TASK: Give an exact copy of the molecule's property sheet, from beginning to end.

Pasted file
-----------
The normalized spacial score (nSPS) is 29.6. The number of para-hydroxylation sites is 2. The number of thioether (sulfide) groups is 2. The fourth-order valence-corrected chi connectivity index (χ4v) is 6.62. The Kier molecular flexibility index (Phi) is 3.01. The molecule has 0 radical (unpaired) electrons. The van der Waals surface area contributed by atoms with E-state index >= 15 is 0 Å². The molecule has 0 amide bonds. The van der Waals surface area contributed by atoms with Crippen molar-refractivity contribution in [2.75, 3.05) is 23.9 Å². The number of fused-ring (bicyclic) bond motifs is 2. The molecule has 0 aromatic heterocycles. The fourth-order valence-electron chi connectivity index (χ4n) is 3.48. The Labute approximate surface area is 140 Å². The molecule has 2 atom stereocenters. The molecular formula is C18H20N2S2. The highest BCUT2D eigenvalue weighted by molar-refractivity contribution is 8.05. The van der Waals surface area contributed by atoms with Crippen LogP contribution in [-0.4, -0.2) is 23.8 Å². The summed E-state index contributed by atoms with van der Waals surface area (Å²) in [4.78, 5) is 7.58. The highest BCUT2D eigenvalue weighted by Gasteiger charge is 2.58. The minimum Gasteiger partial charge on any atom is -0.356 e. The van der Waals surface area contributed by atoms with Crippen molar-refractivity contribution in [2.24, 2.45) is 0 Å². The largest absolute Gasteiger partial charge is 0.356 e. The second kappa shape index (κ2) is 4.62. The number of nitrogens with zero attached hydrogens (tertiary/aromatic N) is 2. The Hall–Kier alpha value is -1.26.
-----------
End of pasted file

The normalized spacial score (nSPS) is 29.6. The number of para-hydroxylation sites is 2. The number of thioether (sulfide) groups is 2. The fourth-order valence-corrected chi connectivity index (χ4v) is 6.62. The Kier molecular flexibility index (Phi) is 3.01. The molecule has 0 radical (unpaired) electrons. The van der Waals surface area contributed by atoms with E-state index >= 15 is 0 Å². The molecule has 0 amide bonds. The van der Waals surface area contributed by atoms with Crippen molar-refractivity contribution in [2.75, 3.05) is 23.9 Å². The number of fused-ring (bicyclic) bond motifs is 2. The molecule has 0 aromatic heterocycles. The fourth-order valence-electron chi connectivity index (χ4n) is 3.48. The Labute approximate surface area is 140 Å². The molecule has 2 atom stereocenters. The molecular formula is C18H20N2S2. The highest BCUT2D eigenvalue weighted by molar-refractivity contribution is 8.05. The van der Waals surface area contributed by atoms with Crippen LogP contribution in [-0.4, -0.2) is 23.8 Å². The summed E-state index contributed by atoms with van der Waals surface area (Å²) in [4.78, 5) is 7.58. The highest BCUT2D eigenvalue weighted by Gasteiger charge is 2.58. The minimum Gasteiger partial charge on any atom is -0.356 e. The van der Waals surface area contributed by atoms with Crippen molar-refractivity contribution in [2.24, 2.45) is 0 Å². The largest absolute Gasteiger partial charge is 0.356 e. The second kappa shape index (κ2) is 4.62. The number of nitrogens with zero attached hydrogens (tertiary/aromatic N) is 2. The Hall–Kier alpha value is -1.26.